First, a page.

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A heartbroken girl. A fierce warrior. A hero in the making.
Orphaned by the conquest and defeat of the Kingdom of Winter, Meira has never had a permanent home. The one she should have grown up in was over taken, leaving the few remaining citizens without magic or land. Raised by the general as a refugee, Meira grew up training to be a warrior, not knowing that one day she would be the key to bringing magic back into the land, and restoring the Winterians to their rightful home.
This book was pretty good. I don’t know if I’ll be running out to read the second one, Ice like Fire, but it was a decent book that I did enjoy. The setting was intriguing, as Raasch takes the idea of the four seasons – Winter, Spring, Summer and Autumn – and turns them in to Kingdoms, each with their own separate strengths and weaknesses, and eternal weather. As well as the Seasons, there are the Rhythm kingdoms, who have the normal four seasons a year. All Kingdoms have a conduit for magic, but Spring took Winter’s back in the siege and take over 16 years ago. While I did feel at times it was a little odd, the world was built in detail, and the magic was clever.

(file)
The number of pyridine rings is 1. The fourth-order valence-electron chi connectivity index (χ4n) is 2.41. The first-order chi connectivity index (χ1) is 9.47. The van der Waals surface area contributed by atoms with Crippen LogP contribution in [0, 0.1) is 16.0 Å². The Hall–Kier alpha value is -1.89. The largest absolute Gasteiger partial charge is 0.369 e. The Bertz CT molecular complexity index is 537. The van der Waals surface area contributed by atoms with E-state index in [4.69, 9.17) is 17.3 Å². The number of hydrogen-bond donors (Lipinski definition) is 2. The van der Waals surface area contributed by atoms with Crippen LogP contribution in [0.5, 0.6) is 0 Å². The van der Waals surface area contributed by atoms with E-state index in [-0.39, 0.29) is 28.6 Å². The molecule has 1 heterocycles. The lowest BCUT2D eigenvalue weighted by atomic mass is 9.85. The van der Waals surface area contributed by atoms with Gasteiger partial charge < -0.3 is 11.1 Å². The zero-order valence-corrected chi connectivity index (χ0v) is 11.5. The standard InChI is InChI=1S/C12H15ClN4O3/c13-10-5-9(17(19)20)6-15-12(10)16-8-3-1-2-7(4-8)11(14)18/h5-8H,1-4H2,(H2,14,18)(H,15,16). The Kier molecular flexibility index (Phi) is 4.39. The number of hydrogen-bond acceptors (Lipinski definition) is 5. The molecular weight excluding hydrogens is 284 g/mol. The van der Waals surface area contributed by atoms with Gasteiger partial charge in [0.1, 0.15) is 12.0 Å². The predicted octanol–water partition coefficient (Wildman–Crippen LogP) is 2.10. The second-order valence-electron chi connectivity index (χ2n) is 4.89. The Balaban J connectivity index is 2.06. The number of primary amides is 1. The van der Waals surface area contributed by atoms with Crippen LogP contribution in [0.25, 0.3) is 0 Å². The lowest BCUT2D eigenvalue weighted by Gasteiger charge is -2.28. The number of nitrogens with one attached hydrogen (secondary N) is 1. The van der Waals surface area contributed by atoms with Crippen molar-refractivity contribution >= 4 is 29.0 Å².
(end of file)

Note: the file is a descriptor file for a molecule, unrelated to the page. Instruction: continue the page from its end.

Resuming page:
As main characters go, Meira wasn’t too bad. She was strong, she knew what she wanted, she wasn’t afraid to go out into the danger. But she was also very much a girl – in love with her best friend and future King, Mather, and ending up in a bit of triangle (of course) with the Prince of Cordell, one of the Rhythm countries. I didn’t really connect with her, however, which was a shame. It wouldn’t have mattered if she stormed the castle and never came back. She didn't have much spark to her, but she was determined to do the right thing, and to do what was best for her country.
Mather as a best friend and love interest was great. I liked him as a character, but it was his father, the general, or simply ‘Sir’, and his relationship with Meira that was really nice. He was like a father to Meira, too, and though he was harsh, he was fair, and saw the best in her in the end.
If you’re after a YA fantasy book, then do pick up Snow like Ashes. It’s not really a fantastic life-changing plot, nor is it free of awkward love-triangles, but it is a good read, and the setting made it quite fascinating.